The UK is set to become the latest Western country to enter the coalition fighting ISIS, with Parliament expected to vote Friday to endorse British military engagement in Iraq through airstrikes.
The vote comes shortly after Prime Minister David Cameron’s speech during the United Nations General Assembly in New York on Wednesday, in which he emphasized the threat posed by ISIS to the UK and endorsed military action based on “careful preparation” while saying “no to rushing to join a conflict without a clear plan.”
In doing so, the UK appears to want to redeem itself after the blunders of the invasion of Iraq in 2003. Yet entering the conflict through airstrikes in Iraq is in itself an indication of the lack of a clear plan on part of the UK in particular and the anti-ISIS coalition as a whole. As it currently stands, the coalition’s plan carries a high risk of backfiring.
The UK is basing its potential involvement in Iraq on the legitimacy granted by the democratically elected Iraqi government’s request for international intervention to aid it in fighting ISIS, a scenario that cannot be duplicated in Syria.
But ISIS has set roots in both Syria and Iraq, and has erased the border between the two countries in areas under its control. To limit any action against ISIS, whether military or otherwise, to Iraq alone is therefore meaningless.
Focusing on airstrikes as a key method of military engagement is also ineffective. ISIS knew very well that no Western country would want to commit boots on the ground in Syria or Iraq, and prepared to defend itself accordingly.
Before the coalition’s campaign began, ISIS bases in Raqqa and elsewhere were evacuated and the group’s members went underground. The raids that have been conducted to date have led to little actual damage to ISIS’ military capability, according to one of my informants on the ground there. If anything, they have played right into the hands of its strategy.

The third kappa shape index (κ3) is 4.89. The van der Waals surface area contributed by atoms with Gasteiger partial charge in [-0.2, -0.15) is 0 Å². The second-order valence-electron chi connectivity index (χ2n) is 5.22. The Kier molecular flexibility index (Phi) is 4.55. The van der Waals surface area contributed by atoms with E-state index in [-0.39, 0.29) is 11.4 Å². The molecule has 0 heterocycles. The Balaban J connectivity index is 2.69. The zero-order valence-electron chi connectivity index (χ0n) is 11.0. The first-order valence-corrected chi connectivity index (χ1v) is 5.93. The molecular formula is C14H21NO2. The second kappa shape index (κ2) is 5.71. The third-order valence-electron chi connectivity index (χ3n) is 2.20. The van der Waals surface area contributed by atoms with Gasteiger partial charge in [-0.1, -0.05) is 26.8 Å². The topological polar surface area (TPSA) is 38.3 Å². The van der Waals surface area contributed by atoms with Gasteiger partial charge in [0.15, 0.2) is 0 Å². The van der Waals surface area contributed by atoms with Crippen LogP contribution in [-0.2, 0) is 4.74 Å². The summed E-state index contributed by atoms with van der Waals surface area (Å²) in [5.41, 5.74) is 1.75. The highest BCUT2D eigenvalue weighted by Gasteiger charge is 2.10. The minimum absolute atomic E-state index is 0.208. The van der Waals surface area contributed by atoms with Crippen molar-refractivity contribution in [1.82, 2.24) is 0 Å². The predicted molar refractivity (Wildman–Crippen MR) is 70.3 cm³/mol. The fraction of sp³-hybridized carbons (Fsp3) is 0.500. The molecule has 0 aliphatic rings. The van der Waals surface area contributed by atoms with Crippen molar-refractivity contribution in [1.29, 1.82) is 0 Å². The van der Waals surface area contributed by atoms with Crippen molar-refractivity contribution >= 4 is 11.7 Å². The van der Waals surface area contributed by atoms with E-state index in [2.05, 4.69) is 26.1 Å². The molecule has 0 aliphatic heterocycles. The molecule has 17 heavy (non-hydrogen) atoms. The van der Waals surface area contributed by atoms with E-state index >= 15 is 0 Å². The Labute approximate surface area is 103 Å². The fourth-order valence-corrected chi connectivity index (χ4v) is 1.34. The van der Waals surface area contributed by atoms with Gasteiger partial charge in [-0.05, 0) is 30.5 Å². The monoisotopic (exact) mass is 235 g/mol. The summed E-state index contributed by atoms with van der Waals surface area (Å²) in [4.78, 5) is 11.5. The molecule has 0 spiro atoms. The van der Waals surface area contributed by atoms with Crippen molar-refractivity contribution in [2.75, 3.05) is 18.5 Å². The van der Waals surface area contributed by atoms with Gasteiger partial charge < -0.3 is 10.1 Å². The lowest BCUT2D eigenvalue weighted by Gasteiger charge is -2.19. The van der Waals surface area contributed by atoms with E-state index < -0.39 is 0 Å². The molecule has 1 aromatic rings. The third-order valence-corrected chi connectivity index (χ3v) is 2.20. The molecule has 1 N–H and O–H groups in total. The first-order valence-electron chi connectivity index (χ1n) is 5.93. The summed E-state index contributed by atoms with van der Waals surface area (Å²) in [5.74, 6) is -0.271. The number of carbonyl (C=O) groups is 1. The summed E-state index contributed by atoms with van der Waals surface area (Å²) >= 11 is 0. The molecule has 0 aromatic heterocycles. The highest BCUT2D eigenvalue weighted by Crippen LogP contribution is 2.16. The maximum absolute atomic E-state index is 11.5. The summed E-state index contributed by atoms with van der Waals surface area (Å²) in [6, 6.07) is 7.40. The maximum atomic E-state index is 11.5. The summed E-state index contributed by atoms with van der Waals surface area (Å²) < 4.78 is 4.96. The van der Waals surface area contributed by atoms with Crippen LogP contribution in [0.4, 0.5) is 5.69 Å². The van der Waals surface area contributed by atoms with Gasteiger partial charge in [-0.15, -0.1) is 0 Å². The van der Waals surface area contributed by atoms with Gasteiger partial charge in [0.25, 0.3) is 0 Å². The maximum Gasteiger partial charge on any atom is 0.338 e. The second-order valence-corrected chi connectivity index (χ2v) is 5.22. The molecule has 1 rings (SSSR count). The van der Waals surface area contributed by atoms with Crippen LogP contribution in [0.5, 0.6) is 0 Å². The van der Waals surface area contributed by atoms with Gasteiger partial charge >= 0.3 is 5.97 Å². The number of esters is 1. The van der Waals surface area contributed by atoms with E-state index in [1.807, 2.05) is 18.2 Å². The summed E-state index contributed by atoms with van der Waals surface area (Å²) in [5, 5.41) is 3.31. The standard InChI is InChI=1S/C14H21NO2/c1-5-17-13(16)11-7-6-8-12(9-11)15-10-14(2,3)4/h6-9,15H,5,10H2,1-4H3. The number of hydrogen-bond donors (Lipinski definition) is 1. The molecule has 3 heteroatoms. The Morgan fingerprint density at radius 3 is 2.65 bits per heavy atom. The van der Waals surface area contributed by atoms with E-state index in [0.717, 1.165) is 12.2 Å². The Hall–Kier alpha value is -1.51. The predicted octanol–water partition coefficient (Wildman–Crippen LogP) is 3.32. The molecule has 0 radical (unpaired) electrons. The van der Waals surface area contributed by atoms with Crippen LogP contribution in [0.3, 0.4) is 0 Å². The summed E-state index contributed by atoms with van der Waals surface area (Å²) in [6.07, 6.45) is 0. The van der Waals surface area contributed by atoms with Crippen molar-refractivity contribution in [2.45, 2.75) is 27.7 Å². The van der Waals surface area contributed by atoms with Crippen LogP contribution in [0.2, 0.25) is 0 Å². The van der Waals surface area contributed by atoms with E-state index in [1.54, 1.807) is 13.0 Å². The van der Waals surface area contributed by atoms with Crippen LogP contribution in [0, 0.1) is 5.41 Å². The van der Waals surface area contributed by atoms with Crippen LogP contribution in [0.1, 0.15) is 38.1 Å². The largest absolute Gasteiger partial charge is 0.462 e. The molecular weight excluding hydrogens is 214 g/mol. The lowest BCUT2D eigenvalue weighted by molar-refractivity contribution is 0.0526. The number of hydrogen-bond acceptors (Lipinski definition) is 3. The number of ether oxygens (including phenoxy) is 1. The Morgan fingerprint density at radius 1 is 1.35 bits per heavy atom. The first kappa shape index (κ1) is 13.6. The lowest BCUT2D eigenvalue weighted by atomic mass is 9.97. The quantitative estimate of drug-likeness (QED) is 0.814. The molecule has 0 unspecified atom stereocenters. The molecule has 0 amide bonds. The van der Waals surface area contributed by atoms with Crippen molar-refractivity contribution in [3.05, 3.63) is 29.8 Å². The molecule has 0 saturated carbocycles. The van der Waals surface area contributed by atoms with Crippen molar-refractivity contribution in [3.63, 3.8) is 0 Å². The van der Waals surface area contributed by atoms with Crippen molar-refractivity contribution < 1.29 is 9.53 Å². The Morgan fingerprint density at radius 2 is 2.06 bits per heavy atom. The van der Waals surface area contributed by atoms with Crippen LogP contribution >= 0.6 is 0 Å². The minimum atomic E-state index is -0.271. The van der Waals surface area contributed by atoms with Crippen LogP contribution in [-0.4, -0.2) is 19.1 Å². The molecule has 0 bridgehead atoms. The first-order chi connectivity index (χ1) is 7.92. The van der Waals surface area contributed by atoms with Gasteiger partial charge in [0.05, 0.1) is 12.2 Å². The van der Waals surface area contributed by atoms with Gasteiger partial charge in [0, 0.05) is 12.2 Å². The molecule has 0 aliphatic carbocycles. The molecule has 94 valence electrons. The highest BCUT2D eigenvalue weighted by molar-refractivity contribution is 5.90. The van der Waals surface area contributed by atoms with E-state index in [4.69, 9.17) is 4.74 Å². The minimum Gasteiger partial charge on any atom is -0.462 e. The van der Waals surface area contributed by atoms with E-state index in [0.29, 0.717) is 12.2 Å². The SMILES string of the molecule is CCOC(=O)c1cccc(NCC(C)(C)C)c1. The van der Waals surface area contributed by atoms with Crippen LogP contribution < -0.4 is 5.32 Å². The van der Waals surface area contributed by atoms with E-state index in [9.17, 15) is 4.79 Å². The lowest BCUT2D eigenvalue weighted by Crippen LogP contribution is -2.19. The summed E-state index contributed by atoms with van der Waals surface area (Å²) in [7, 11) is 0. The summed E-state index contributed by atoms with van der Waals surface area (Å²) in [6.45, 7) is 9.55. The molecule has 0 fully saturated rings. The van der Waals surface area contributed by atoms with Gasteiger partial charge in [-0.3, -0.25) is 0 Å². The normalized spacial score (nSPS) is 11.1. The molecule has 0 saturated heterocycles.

This strategy is based on engaging in a defensive, asymmetrical war, which, as the examples of Hamas and Hezbollah have shown, is a good bet for militant groups with limited capabilities confronting larger conventional armies.
ISIS also invited military action against it in order to legitimize its narrative of fighting a war against “crusades.” This narrative has now been strengthened, especially with many of those killed during the strikes being civilians. The more civilians die, the higher the resentment against the coalition, and the more attractive ISIS becomes to potential recruits.
Airstrikes will not sever people’s ties with ISIS. The attraction of ISIS to its recruits is not merely ideological. It is based on seeking revenge for economic, social, and political grievances as well as the pursuit of power and money, but also a sense of belonging to a grand project, which is the establishment of a Caliphate.
Now that a Caliphate has been declared, even in rudimentary form, the most airstrikes can achieve is the containment of ISIS through limiting its ability to expand geographically, but not to its eradication.
Without a political and economic plan tackling the motivations driving ISIS sympathizers within Syria and Iraq and globally, limited military action will keep ISIS alive and open the door to retaliation. With an increasing number of ISIS jihadists hailing from the UK, British involvement in the air raid campaign translates into increased threat to UK security. The risk of retaliation extends to all countries involved in the anti-ISIS coalition.
Although the anti-ISIS coalition has been crystalizing for some time, what it’s pursuing is far from a carefully planned strategy. In addition to the risks highlighted above, a glaring gap is a political strategy for Syria that would prevent the country from descending into the kind of chaos witnessed in Libya. Also absent is a regional security strategy for neighboring countries like Jordan and the Gulf states, which have entered the coalition nervously and are worried about their own stability now that they are in direct confrontation with ISIS.
There were several measures—from diplomatic pressure to strengthening the Syrian opposition adequately—that the international community could have taken two years ago, that would have prevented the Syrian crisis from escalating to the alarming level witnessed today.
Military action as currently planned would have been much more effective back when ISIS was still in its infancy. Now that military action is a reality, instead of merely jumping on the bandwagon, the UK should use its position as a major European country and a key ally of the United States to push the coalition towards formulating a long-term strategy that is indeed comprehensive and that offers a realistic plan for what happens in Syria and Iraq the day after ISIS is eradicated. This would bolster the UK’s international standing, better secure coalition countries, as well as prevent the coalition from repeating the mistakes of the past.